Following 2016, the year that saw the first Chilean win the Pritzker Prize, the striking nation has experienced a newfound spot in the global architectural limelight. Chile has long been home to rich vineyard landscapes, the stunning scenes of Patagonia and of course the mysterious structures of Easter Island, but its architectural tradition can evoke equal marvel. While Alejandro Aravena may be the name of the moment, this collection features lesser known Chilean practices that are designing stunning contemporary buildings in their native country. Specifically, these homes are located in mountainous and expansive regions of Chile, providing the space and an awe-inspiring backdrop for rising architects to make their mark.
Though similarly remote, each of the houses in this collection bears the unique touch of its designers. Like the houses of the Ordos 100 project, this collection can be seen as a study of comparison, or an observation of the varied responses when innovative architects are presented with similar sites and programs. This commonality is visible in the attention to apertures throughout the architecture. Whether formally alike or distinct, the homes each demonstrate an inclination to realize their voice at the exact threshold of interior and exterior — the window.
Located on a vast 53,800-square-foot site in Colina, Chile, this lush area is open to the natural surroundings and lush Andean vistas. The client sought a home that would cater to outdoor living, and 57studio’s design does just that. The house is arranged around a central patio with views onto a garden that flows seamlessly into the neighboring park. All of the spaces surrounding the patio have crisp floor-to-ceiling glazing, making the indoor living feel wild as well.
The Corredor House is set against a breathtaking view of the South and East Andes. With a valley of almond trees to the West and a reservoir on the North, it is a hard choice to decide the direction in which to look. The architects at Chauriye Stäger chose to open the façade on the North and South which allows varied views, avoids blinding lights and creates an illuminated atmosphere within as the light creeps in from the sides.
This unique house is built on a wooden column grid. The ordered nature of the structure embeds a constant repetition into the home’s aura, highlighting the organic material. These bold vertical elements, combined with expansive window “walls” that allow panoramic views of the landscape into each room, engender the feeling that the Tierras Blancas House is itself part of the Eucalyptus forest surrounding it.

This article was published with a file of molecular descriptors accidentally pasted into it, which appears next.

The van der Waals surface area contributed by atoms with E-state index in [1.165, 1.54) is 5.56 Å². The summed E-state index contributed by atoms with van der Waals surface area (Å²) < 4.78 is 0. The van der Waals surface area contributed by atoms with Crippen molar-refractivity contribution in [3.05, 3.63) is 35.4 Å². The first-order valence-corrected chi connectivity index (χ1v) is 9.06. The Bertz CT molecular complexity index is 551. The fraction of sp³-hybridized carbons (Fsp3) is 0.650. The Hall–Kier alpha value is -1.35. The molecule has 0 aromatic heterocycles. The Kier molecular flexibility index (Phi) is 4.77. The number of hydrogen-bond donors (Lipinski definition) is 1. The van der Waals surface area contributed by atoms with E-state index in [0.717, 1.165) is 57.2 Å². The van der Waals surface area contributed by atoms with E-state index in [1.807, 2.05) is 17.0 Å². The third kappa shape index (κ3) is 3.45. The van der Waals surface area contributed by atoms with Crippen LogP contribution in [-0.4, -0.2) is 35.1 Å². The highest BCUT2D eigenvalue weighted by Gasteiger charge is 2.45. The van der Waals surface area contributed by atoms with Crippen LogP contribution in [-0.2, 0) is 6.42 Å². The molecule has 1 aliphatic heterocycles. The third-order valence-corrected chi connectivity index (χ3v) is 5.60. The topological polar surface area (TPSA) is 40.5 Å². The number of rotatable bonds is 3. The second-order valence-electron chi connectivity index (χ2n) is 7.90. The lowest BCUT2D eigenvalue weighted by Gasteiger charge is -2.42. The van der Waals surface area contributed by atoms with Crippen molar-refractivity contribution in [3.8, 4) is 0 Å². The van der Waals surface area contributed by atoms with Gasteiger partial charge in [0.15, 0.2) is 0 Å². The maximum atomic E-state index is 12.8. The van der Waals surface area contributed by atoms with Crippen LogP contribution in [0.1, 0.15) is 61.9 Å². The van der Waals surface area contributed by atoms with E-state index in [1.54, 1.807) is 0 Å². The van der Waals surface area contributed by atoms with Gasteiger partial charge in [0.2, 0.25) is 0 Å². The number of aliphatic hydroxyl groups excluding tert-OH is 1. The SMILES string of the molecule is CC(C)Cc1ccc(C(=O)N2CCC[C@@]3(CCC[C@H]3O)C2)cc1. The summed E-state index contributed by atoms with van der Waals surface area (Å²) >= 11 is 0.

A very active Chilean firm, MAPA, has designed this house in “El Buchen,” and ancient Andean forest. The architecture is divided into two prominent spaces — the wide open living module with a central hearth, and the more private wing of bedrooms and washrooms. Though programmatically distinct, the spaces are unified through a façade with bold picture windows set in an undulating pattern. In this way, the façade feels skin-like despite not being a curtain wall or membrane. It is so carefully consistent in its texture and rhythm that it becomes the defining symbol of the building, while preserving the interior divisions and providing lofty views.
Paz House | House Two by MoDe Studio – Modern Development Studio, LLC/Eduardo Berlin Razmilic Associated Architects, Las Condes, Chile
The Paz House by MoDe Studio is located on a natural sloping site in Las Condes, Chile. The uneven terrain is mitigated by an elemental ground level on a sharp horizontal plane. The above volumes also express their horizontal contours boldly. Notably, the windows throughout are sandwiched between thick floor slabs. While they appear weightless, the luminous quality of these wide windows gives substance to the open living spaces, and enforces the horizontally “striped” nature of the concrete structure.
Like the Kubler House above, Casa O Chile is located north of Santiago in Colina, Chile. The home features views of the valley and Andes Mountains. To retain sights of the gorgeous surroundings, yet maintain privacy, the house has a marked delineation between the first and second stories. The exposed façade of the first floor is completely glazed, and the floor plane hardly raised off of the ground, creating a semblance of continuity between the grassy terrain and interior floor. This is especially realized in the summer months when the sliding glazing can be moved and hidden away within the concrete walls. The second story is a bold and closed-off mass. Yet like the first story, its functional façade can be folded away, and its opaque materiality disrupted.
This house in Algarrobo, Chile overlooks the Casablanca wetland. While the site is sloped, and the main enclosure of the house raised above grade, the house is unified through a gallery which linked all of the interior spaces. Through this feature, the house is able to act meaningfully towards the natural depressions and convexities of the site, while maintaining a practical and continuous level field. Moreover, the gallery is lined by lush vegetation and has bold exposures, meaning its constant presence in each room permits plentiful views outward.